September 2006 Security Survey: Security Breaches Strike One in Three Companies

By Allan Alter  |  Posted 09-07-2006

September 2006 Security Survey: Security Breaches Strike One in Three Companies

The first set of results from our latest annual Security Survey provides an update from the war zone that is IT security. There's plenty of bad news: over half of companies over $1 billion report security breaches in the past 12 months, and 45 percent have been targeted by organized criminals. Penetration by spyware and viruses remain problems, but they're not the only ones: nearly half of all companies that have had security breaches say equipment containing company data has been lost or stolen. Many other organizations besides the Veterans Administration and Fidelity Investments have lost laptops containing sensitive personal data.

What's behind these unhappy numbers? We asked respondents to name their top three internal security concerns, and which technologies are seen as the top three security threats. Careless, risky employee behavior, lack of awareness and management resistance still have CIOs worried, while vulnerabilities in Microsoft software top the list of technical threats. In fact, 30 percent say their company has moved some systems off Windows to reduce security risk.

We'll be releasing more findings from the survey each Wednesday this month; see below for the full schedule.

For more data and analysis, see CIO Insight 's Research Center blog at go.cioinsight.com/researchcentral

Next page: Employee negligence and Microsoft vulnerabilities are considered the most significant IT-security risks.

Employee negligence and Microsoft

vulnerabilities are considered the most significant IT-security risks.">

Finding 1: Employee negligence and Microsoft vulnerabilities are considered the most significant IT-security risks.
There's been no change in the top employee security concerns. But it is revealing to note that when managers resist security policies, their employees are also less likely to follow their companies' policies. Meanwhile, Redmond's worst fears are coming true: Many companies have reduced their Windows dependency because of security concerns.



Next page: Almost half of large companies have been targeted by online criminals.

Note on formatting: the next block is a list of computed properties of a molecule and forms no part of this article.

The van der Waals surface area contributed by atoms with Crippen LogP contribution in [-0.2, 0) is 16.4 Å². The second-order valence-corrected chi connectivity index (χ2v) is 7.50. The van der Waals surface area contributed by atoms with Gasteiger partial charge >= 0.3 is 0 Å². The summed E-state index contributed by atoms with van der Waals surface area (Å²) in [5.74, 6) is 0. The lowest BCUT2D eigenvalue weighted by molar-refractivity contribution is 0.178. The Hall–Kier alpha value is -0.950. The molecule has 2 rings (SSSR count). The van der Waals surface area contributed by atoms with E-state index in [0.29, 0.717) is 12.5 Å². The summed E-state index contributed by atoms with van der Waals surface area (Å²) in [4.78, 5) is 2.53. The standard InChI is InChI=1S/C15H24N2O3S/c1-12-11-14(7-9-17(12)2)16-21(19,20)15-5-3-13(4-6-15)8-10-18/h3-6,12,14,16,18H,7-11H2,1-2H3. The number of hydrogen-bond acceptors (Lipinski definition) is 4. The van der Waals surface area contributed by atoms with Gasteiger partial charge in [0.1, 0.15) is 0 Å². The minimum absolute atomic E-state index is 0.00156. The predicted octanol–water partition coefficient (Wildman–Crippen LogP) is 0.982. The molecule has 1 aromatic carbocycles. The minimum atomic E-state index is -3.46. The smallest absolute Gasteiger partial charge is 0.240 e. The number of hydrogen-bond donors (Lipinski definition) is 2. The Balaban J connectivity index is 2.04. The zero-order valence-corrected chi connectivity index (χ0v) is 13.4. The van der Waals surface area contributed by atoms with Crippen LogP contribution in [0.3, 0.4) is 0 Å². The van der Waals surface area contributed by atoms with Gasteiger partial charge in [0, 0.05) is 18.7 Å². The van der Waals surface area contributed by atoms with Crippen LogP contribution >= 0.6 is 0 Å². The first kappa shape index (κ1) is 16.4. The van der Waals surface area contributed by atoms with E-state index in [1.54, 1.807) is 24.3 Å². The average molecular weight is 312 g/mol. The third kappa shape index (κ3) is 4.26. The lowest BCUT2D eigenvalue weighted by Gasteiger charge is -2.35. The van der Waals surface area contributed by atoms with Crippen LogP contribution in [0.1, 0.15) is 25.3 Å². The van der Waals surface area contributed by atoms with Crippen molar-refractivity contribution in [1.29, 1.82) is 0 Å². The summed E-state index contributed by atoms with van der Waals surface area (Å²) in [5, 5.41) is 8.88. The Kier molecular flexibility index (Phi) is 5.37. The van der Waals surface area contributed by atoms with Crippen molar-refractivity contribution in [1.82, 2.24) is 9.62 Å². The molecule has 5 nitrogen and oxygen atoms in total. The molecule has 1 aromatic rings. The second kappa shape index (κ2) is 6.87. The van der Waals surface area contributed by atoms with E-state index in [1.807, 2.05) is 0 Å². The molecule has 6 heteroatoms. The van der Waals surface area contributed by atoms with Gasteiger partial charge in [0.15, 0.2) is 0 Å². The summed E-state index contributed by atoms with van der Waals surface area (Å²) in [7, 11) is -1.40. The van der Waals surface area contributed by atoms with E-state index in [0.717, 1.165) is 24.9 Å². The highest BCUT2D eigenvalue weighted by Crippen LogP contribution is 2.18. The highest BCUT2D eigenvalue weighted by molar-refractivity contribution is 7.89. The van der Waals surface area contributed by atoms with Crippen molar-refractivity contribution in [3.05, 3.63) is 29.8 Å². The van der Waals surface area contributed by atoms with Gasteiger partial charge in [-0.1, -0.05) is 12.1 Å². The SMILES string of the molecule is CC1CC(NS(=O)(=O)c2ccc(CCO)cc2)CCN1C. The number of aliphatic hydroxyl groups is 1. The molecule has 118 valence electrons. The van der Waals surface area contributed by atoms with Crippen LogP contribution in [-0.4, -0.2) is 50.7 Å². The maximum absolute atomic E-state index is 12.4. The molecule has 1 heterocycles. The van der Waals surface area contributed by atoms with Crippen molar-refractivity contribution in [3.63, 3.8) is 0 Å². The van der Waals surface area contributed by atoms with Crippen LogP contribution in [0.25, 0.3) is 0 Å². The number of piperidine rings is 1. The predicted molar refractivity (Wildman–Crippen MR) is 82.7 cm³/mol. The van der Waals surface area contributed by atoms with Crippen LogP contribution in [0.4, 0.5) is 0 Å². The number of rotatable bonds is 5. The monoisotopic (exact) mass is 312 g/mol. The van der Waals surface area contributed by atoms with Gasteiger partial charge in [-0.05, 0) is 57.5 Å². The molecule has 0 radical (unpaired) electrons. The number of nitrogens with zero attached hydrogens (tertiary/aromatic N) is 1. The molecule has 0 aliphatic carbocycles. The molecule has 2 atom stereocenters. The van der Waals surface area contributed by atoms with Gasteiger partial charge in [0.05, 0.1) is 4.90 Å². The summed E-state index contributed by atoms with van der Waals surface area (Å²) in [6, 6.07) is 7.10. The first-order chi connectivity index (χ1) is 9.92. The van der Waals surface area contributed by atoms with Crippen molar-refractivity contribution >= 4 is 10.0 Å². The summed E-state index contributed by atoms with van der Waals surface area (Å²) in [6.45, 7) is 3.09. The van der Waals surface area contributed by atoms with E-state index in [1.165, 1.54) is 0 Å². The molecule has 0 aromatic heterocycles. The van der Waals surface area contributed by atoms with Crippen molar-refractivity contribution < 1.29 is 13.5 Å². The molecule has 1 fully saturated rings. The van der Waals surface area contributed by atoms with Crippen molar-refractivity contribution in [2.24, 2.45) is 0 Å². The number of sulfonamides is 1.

Almost half of large

companies have been targeted by online criminals.">

Finding 2: Almost half of large companies have been targeted by online criminals.
Besides organized crime mobs, large companies are likely to be targeted by disgruntled ex-employees, because bigger companies tend to have more morale problems, as our August "IT Organization Survey" showed. Large companies may also report more attacks because they have invested in detection technology, while crooks and malcontents at smaller companies could be flying under the radar.

Next page: One company in six has lost equipment containing company data in the past year.

One company in

six has lost equipment containing company data in the past year.">

Finding 3: One company in six has lost equipment containing company data in the past year.
Many of the year's biggest IT-security news stories, such as the Veterans Administration scandal, involved stolen laptops or equipment. These were not isolated incidents: One in three of our respondents admit to security breaches in the past year. And of those, nearly half say these breaches involved lost or stolen equipment. Viruses and spyware remain the most common problems.

Research Guide:

  • Finding 1: Employee negligence and Microsoft vulnerabilities are considered the most significant IT-security risks.
  • Finding 2: Almost half of large companies have been targeted by online criminals. .
  • Finding 3: One company in six has lost equipment containing company data in the past year.

    Upcoming results from the Security survey:

  • Sept 13: Confidence in IT security remains high, despite security problems.
  • Sept 20: Why confidence remains high: security technologies and strategies.
  • Sept: 27: Are IT executives being overconfident? Protecting data, tightening policies.

    Read our previous surveys on the IT security, privacy and risk:

  • September 2005: Security Relaxes as IT Threats Increase
  • September 2004: Security and Privacy: Do You Feel More Secure Than Last Year?
  • August 2003: Is Your Security Comfort Level Too High?
  • September 2002: Rethinking Risk
  • February 2002: Security 2002
  • October 2001: Disaster Recovery 2001

    Related stories:
    Trends:

  • Double Identity: Pressure Increases, but CIOs Still Struggle to Stop Identity TheftGeekfathers: CyberCrime Mobs Revealed (Baseline May 2005)

    Case studies:

  • Lexis-Nexis: Ground Zero for War vs. Data Thieves (Sept 2005)

    Interviews and Expert Voices:

  • Ira Winkler: Security is Easier—And Crooks Are Dumber—Than You Think (Sept 2005)

    Opinion:

  • Dan Gillmor: Customer Data May be Too Risky to Keep (Sept 2005)
  • Eric Nee: Making Legitimate Business From Data Theft (Sept 2005)